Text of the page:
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Saturday, June 15, 2024
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Mind Over Value: Reference Point Dependence

Value Propositions are central to marketing strategy, defining an offering’s merits in alignment with customer needs. However, they mostly ignore the “predictably irrational” aspect of human behavior that influences value perception, undercutting their own potency.

In this three-part article series grounded in Behavioral Economics—and more specifically, the Prospect Theory’s Value Function—we spotlight key behavioral biases tied to value perception. Using fintech exemplars, we’ll showcase how understanding these biases can bolster value propositions, granting a marked competitive advantage. Today, we kick off with the principle of Reference Point Dependence.

Reference Point Dependence

The foundational concept of the Value Function is Reference Point Dependence. People assess gains and losses in relation to a reference point, serving as their baseline. While utility theory posits uniform value changes, prospect theory underscores the subjective nature of value, hinging on an individual’s starting position.

Take two individuals: one begins with $200 and receives an additional $200, while the other starts off with $800 and gains the same amount. Even though both experience a $200 increase, their appreciation of this gain diverges significantly because of their distinct initial reference points.

Grasping customer’s reference points is crucial. They offer insights into customers’ benchmarks and reveal where improvements would resonate most.

In much the same way that these individuals’ perceptions differ based on their starting positions, the Buy Now Pay Later (BNPL) model emerged as a response to traditional credit card systems. For years, credit card companies focused on small upgrades and big advertising pushes, thinking they’d maxed out on major features. Yet, by evaluating customers’ reference points, a key area ripe for innovation became clear. Addressing the enduring challenge of constant debt and credit management held more significance than anything else. Spotting this need, companies like Klarna stepped in, introducing a transformative alternative.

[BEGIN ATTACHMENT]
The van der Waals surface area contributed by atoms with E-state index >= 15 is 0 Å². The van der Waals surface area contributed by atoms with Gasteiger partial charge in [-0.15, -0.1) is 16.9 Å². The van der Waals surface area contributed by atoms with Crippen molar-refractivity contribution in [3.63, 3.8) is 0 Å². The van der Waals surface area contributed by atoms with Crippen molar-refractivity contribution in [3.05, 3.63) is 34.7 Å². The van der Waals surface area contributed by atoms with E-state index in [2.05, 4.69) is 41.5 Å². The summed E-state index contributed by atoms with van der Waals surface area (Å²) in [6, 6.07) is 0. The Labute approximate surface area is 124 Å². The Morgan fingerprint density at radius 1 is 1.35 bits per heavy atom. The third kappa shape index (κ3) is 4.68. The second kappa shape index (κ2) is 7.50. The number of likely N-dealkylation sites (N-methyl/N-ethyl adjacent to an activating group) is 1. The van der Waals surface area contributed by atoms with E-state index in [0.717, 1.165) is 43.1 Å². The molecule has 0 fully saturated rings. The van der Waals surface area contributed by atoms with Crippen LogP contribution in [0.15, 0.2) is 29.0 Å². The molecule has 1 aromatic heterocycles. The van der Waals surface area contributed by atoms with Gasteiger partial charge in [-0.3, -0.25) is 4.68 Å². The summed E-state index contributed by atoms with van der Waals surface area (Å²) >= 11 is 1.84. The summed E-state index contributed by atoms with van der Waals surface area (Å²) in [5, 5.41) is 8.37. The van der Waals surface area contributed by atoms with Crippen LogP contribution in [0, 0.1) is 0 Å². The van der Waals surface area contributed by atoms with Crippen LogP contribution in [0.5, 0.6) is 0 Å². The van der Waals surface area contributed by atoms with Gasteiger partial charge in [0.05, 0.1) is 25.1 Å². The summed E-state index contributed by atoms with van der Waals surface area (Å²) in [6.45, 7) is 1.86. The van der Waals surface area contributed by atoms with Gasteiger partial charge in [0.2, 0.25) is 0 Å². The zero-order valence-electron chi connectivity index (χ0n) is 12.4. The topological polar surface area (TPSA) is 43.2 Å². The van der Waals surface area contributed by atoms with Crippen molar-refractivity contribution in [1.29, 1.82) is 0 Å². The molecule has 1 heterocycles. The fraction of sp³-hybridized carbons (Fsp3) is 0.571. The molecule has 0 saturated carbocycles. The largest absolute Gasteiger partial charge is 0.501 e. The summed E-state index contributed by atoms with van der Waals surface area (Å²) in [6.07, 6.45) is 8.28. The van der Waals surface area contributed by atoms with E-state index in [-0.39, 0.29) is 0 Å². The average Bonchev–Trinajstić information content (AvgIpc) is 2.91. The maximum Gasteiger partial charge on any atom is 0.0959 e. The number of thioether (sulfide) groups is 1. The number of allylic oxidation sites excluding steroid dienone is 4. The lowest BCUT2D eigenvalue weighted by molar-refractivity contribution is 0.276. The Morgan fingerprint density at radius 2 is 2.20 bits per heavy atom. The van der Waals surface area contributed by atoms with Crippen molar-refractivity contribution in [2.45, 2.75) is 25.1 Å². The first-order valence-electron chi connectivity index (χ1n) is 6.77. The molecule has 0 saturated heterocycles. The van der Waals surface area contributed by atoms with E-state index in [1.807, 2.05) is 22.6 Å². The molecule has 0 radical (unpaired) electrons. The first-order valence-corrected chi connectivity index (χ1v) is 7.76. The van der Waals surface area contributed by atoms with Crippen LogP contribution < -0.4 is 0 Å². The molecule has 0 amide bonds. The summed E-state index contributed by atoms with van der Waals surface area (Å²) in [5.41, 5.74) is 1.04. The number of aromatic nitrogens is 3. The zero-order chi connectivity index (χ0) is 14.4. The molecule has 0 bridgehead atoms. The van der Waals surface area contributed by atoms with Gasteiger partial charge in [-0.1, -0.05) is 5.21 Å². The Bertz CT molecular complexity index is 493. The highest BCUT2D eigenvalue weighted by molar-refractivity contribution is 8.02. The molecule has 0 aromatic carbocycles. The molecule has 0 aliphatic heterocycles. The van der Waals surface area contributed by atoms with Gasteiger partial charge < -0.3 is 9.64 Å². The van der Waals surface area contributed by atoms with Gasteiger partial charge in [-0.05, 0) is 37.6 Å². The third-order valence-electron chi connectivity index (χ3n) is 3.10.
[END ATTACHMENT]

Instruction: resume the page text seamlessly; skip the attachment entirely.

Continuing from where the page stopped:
A connected behavioral pattern is the Status Quo Bias—a tendency towards consistency, manifesting as inertia or loyalty to past choices. It’s a hurdle for businesses, which, nonetheless, must be respected. BNPL trailblazers, while redefining credit management, retained most important credit card benefits—like immediate product access and deferred payments. Building on this foundation, Affirm further evolved by eliminating late fees, while ZIP reincarnated the popular credit card feature of cash-back rewards.

Another case in point is the Danish neo-bank Lunar. To overcome the Status Quo Bias, they launched a campaign titled “Try another bank without leaving your old one,” nudging consumers to try Lunar while keeping their existing bank. This encouraged customers to experiment with Lunar—effectively appeasing emotions and softly confronting the status quo.

Additionally, Lunar crafted second narrative, juxtaposing the unappealing representation of the “Old Bank” (as an older, mannerless male in a suit) with their avant-garde ethos (as a young lover). This strategy is rooted in the Contrast Effect—another cognitive principle that emphasizes how stark comparisons can skew customer perceptions.

Summary

In sum, understanding behavioral biases isn’t just a theoretical exercise—it’s a game-changer. By tapping into customer reference points, businesses like Klarna have redefined entire sectors, showing that aligning deeply with psychological nuances can revolutionize offerings. With this foundation, we’re poised to explore further.

Stay tuned for the next part, where we’ll delve into the pivotal concept: Loss Aversion. Discover its role in crafting powerful Value Propositions and shaping perceptions. See you in a week!

Georgi Zai
Georgi Zai
Georgi Zai is a senior marketer with 20 years of experience in the financial and IT sectors, and an aspiring product manager. He has had impactful roles at Saxo Bank, UBS, and Falcon Bank, where he's contributed to launching innovative financial products and applications. Skilled both in strategy and execution, Georgi also brings a background in UX design, paired with a passion for behavioral science. He shares his expertise as a mentor to startups. Outside the office, he's an avid athlete and has completed 16 Ironmans, including the esteemed Ironman Hawaii. Connect with him on LinkedIn.

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